The Strut

Watching birds dance in the desert

Published online: Mar 24, 2020 Articles, East Idaho Outdoors Kris Millgate
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The air is frosty. Your breath is visible as it swirls around your ears in the predawn draft. You shove your hands in your pockets, tuck your chin inside your coat and start moving with purpose. You have a date with dancers in the desert.

The sky is dark purple as your boots crunch across dormant terrain. The last of winter still has its cold grip on the place in early spring. You move faster, more to stay warm than to hurry. You have 10 minutes to reach your destination in the dark, but you’ll make it just fine. The seam where sagebrush and stubble meet is less than a mile away. 

At the seam, you climb in a blind that was set up at sunset and you wait for sunrise. Its presence turns up just as you settle down. The sky warms to orange. Snow on the peaks pales to pink. Night retreats from the desert floor like a curtain lifting on stage.

You have a front row seat and in day’s first light, the first act begins. You silently lean toward an opening, a viewing window built into the blind. Your eyes strain to see in low light with little luck. The first act is for your ears, mostly. You can only make out a short silhouette with a fan attached. It’s about the size of a chicken and it fills your ears with the sound of popping champagne corks.

As the last shadows leave the land, your eyes engage while sun spotlights the dancers. Sage grouse. Males have the fan, tail feathers flared like a turkey only with pointed tips instead of rounded edges. The cork sounds are airbags on a male’s chest inflating and deflating. Never has a bag of hot air looked so beautiful. At least, that’s what the bird is going for when it struts through a harem of hens hoping to get lucky. It’s sage grouse mating season after all.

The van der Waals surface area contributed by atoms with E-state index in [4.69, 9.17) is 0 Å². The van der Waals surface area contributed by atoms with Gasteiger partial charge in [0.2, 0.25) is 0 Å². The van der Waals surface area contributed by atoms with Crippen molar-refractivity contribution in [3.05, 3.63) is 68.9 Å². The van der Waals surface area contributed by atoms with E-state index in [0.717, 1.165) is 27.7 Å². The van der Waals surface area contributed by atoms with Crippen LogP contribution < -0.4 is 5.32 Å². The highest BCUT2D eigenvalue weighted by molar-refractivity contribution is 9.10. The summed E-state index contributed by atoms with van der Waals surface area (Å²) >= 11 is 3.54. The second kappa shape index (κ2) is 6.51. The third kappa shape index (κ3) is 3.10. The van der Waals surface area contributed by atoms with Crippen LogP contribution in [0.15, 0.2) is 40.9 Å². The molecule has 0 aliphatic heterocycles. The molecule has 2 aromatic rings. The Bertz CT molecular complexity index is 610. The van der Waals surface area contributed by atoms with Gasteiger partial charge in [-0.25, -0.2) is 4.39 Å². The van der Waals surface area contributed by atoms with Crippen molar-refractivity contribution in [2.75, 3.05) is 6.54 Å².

Truth be told, you’re the one who is lucky, lucky enough to witness the dance in the desert that’s getting harder to find. The sagebrush canopy is shrinking in the West. The sage grouse population is shrinking with it, but at this moment, in this blind, you are lucky. Even more so when a pronghorn antelope casually passes through the crowd of feathers. The pronghorn isn’t here to dance. It just wants a drink, maybe a grass snack too, then moves on.

You stay put until the grouse exhaust themselves in late morning. The closing act is a fight between two males trying to win a female right before retreating to the cover of brush for daylight naps. You retreat too, going back the way you came, leaving the blind. You’ll be back for an encore tomorrow morning. 

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